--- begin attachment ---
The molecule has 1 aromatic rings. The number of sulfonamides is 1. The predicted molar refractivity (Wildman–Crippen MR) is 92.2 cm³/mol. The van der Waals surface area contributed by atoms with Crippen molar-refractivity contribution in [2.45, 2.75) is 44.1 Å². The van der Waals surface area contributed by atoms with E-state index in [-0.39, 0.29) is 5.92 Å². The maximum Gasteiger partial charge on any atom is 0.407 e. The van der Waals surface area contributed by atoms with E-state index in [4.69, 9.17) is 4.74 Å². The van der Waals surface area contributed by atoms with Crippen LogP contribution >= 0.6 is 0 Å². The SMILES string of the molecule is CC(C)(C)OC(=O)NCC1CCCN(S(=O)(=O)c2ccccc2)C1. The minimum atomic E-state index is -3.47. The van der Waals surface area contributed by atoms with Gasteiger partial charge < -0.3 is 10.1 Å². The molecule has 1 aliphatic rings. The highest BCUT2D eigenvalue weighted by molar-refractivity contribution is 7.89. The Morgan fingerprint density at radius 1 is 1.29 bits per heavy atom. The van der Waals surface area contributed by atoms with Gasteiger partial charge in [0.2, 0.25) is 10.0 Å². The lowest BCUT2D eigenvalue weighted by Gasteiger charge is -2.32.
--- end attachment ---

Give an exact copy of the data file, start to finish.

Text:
The molecule has 1 aromatic rings. The number of sulfonamides is 1. The predicted molar refractivity (Wildman–Crippen MR) is 92.2 cm³/mol. The van der Waals surface area contributed by atoms with Crippen molar-refractivity contribution in [2.45, 2.75) is 44.1 Å². The van der Waals surface area contributed by atoms with E-state index in [-0.39, 0.29) is 5.92 Å². The maximum Gasteiger partial charge on any atom is 0.407 e. The van der Waals surface area contributed by atoms with E-state index in [4.69, 9.17) is 4.74 Å². The van der Waals surface area contributed by atoms with Crippen LogP contribution >= 0.6 is 0 Å². The SMILES string of the molecule is CC(C)(C)OC(=O)NCC1CCCN(S(=O)(=O)c2ccccc2)C1. The minimum atomic E-state index is -3.47. The van der Waals surface area contributed by atoms with Gasteiger partial charge < -0.3 is 10.1 Å². The molecule has 1 aliphatic rings. The highest BCUT2D eigenvalue weighted by molar-refractivity contribution is 7.89. The Morgan fingerprint density at radius 1 is 1.29 bits per heavy atom. The van der Waals surface area contributed by atoms with Gasteiger partial charge in [0.2, 0.25) is 10.0 Å². The lowest BCUT2D eigenvalue weighted by Gasteiger charge is -2.32.